As for the NATA report, its authors included Dr. Lyle Micheli of the Children’s Hospital in Boston, Mass. and Dr. Keith Loud of the Dartmouth-Hitchcock Medical Center among other NATA members. “Overuse or repetitive trauma injuries represent approximately 50% of all pediatric sports-related injuries,” the report said, citing a 1996 study in London, which tracked 394 injuries of children ages 5 to 17. Some of the most common injuries are stress fractures and growth plate injuries. And NATA believes specialization may play a role.
“Young athletes who participate in a variety of sports tend to have fewer injuries and play longer, thereby maintaining a higher level of physical activity than those who specialize before puberty,” the report said.
That’s troubling to Dr. Jon Divine, a sports medicine specialist at the Cincinnati Children’s Hospital Medical Center. “Gone are the days of the three sport athlete,” he said in a phone interview. Divine did not work on the study, but often treats athletes with overuse injuries.
He said when a child participates in a sport like soccer year-round the muscles used while playing don’t have a chance to heal. If a child played another sport he or she would potentially use a different set of muscles and develop different motor skills, according to Divine. Many soccer travel teams play for 10 months out of the year, which leads to greater chance of getting hurt.
“The more repetitions of a certain activity, the greater your risks of overuse problems,” said Divine, who recommends children take at least three months off from a single sport. He also said he believes children should only specialize after puberty when their bodies have developed.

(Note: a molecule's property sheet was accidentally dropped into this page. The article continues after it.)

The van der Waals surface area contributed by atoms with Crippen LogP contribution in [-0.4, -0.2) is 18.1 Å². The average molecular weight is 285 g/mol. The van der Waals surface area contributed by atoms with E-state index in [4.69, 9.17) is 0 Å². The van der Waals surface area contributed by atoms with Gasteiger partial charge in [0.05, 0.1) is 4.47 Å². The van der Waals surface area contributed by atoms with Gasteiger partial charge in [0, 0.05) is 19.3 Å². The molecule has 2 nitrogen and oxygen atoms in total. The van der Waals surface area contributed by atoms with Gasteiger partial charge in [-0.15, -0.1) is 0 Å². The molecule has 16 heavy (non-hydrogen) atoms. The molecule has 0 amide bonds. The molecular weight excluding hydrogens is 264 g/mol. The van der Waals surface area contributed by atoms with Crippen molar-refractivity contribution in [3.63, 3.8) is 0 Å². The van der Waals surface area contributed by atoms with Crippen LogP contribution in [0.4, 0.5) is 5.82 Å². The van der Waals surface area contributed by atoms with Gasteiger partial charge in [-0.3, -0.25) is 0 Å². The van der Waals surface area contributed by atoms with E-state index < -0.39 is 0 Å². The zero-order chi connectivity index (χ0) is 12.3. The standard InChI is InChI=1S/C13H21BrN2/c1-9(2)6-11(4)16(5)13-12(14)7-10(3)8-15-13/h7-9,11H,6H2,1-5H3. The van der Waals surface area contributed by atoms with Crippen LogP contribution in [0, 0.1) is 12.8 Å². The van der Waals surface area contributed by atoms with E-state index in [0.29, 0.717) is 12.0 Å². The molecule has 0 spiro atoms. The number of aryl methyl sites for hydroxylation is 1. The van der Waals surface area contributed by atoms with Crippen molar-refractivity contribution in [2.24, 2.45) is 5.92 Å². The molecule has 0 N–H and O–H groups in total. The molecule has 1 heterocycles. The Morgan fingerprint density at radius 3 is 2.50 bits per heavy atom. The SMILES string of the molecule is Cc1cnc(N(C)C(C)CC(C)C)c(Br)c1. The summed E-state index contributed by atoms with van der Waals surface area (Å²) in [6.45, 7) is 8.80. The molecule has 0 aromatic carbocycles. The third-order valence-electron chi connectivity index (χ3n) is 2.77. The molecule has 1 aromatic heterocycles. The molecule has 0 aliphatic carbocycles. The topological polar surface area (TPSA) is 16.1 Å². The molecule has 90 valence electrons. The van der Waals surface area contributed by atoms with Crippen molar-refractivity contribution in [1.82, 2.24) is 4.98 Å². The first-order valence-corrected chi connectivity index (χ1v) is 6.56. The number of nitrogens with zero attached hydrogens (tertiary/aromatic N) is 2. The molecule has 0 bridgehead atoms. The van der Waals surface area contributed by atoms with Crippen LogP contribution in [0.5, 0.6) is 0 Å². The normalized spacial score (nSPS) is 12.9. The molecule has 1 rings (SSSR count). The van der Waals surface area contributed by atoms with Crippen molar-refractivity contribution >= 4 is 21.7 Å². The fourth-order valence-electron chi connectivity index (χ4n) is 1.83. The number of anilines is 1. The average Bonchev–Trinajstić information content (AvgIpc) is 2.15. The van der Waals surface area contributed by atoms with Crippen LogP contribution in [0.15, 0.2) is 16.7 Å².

Lily Ganser became the victim of another overuse injury when she suffered a stress fracture in October 2010. The injury kept her away from the field for 10 weeks and her family wondered if the sport was too demanding.
“My dad was like do you really want to keep doing this because you always get hurt,” she said. Her response? “Definitely.”
Despite the concerns about specialization and injuries, there seems to be a growing pressure to choose one sport at a younger age from both coaches and parents. Ganser now plays for the Manhattan Kickers and her current coach, Erwan Saunier, said he is “not interested” in coaching girls who play other sports.
“Soccer is not like baseball or other American sports where you can play three at the same time,” said Saunier. “In baseball all you do is throw the ball and wait half an hour. I don’t see any sport that prepares you for soccer.”
Preparing his team for soccer, though, has left many of his players sidelined with injuries. A visit to a recent Kickers practice backed the theory. Thirteen-year-old Erika Yamazaki has already broken her left wrist twice and has broken a toe. Another teammate, Bianca Aguilar, 13, had to sit out an entire year after suffering a groin strain.
The researchers of the 2007 American Journal of Sports Medicine study also found girls were more likely than males to suffer ankle and knee injuries. These areas are especially vulnerable because of open growth plates. Growth plates are the tissues located at the ends of maturing bones. They help regulate the size and length of bones during puberty. Once a child stops growing, the plates close and the tissue is replaced by bone.